HOW TO CONTROL BUGS AND INSECTS WITHOUT USING PESTICIDES

If you find insect damage on your plants, there are a large number of organic products that work in a variety of ways to kill insects or discourage them from eating your garden plants. Because many organic insect controls are used for specific types of insects, it is very important to know what insects you are dealing with before choosing the correct organic insecticide. Carefully examine the damaged plant to find the culprits, looking under the leaves and along the stems where they may be hiding. Your county?s Ag Extension Agent can help identify specific insects, or you can also do an online search for insect identification sites.

Butterflies often lay their eggs on plants, and when those eggs hatch the little caterpillars will stay and feed on the plant as they grow. Caterpillars can be controlled using a common organic insecticide known as Bacillus thuringiensis, or Bt. Bt is a naturally occurring bacteria that causes caterpillars to stop eating and die. There are several varieties of Bt that can be used, depending on the type of caterpillar you?re after, including one specific to Colorado potato beetle larvae and another for corn earworms. Bt is also effective against tomato hornworms, the little green worms that like broccoli and cabbage, and bagworms. Bt should be applied at 1-2 week intervals to kill succeeding generations of insects. Gardeners with butterfly gardens should avoid using Bt on their plants because it is harmful to butterfly caterpillars. However, Bt is completely harmless to pets and people.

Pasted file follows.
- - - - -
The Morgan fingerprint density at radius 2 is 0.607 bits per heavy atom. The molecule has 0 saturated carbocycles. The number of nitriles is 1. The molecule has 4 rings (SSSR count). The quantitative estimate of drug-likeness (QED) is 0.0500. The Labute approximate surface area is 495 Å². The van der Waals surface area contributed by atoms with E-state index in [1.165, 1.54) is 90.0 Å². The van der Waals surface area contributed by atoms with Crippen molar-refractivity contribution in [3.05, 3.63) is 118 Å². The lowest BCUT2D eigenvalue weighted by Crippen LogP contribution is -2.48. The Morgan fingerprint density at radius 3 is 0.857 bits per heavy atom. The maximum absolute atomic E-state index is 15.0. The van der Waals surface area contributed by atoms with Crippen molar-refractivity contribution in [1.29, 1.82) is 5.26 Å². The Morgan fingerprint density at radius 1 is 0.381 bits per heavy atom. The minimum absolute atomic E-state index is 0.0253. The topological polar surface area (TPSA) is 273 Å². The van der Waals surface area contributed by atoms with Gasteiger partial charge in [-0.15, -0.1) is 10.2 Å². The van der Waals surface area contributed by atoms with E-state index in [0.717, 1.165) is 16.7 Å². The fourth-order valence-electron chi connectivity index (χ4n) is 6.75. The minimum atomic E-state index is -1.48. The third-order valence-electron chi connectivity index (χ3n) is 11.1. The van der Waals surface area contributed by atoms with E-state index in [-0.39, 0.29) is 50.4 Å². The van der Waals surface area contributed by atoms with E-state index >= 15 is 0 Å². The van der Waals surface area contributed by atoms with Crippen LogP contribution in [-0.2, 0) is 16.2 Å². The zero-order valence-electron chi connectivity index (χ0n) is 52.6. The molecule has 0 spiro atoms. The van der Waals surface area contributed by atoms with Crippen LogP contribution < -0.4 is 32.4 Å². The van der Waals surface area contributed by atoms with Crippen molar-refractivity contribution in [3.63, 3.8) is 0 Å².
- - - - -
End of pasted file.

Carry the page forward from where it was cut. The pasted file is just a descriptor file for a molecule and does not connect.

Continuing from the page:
Diatomaceous earth is another natural insecticide that may be used on a variety of insects. Diatomaceous earth is a fine powder that feels like talc, but it is actually the fossilized skeletal remains of small aquatic critters called diatoms. It is completely harmless to people and pets, but when soft-bodied insects come in contact with it, the tiny sharp edges of the diatoms lacerate the insects, making them dehydrate and perish. Apply diatomaceous earth in the early morning or evening when the plants are wet with dew, which will make the powder stick to the surface of the leaves and doom the insects that walk through it. Diatomaceous earth can be used to control ants, aphids, beetle grubs, box-elder bugs, flea beetles, those nasty little earwigs and many more insects. It?s also safe to use on houseplants, and can even be sprinkled on the ground to control slugs.

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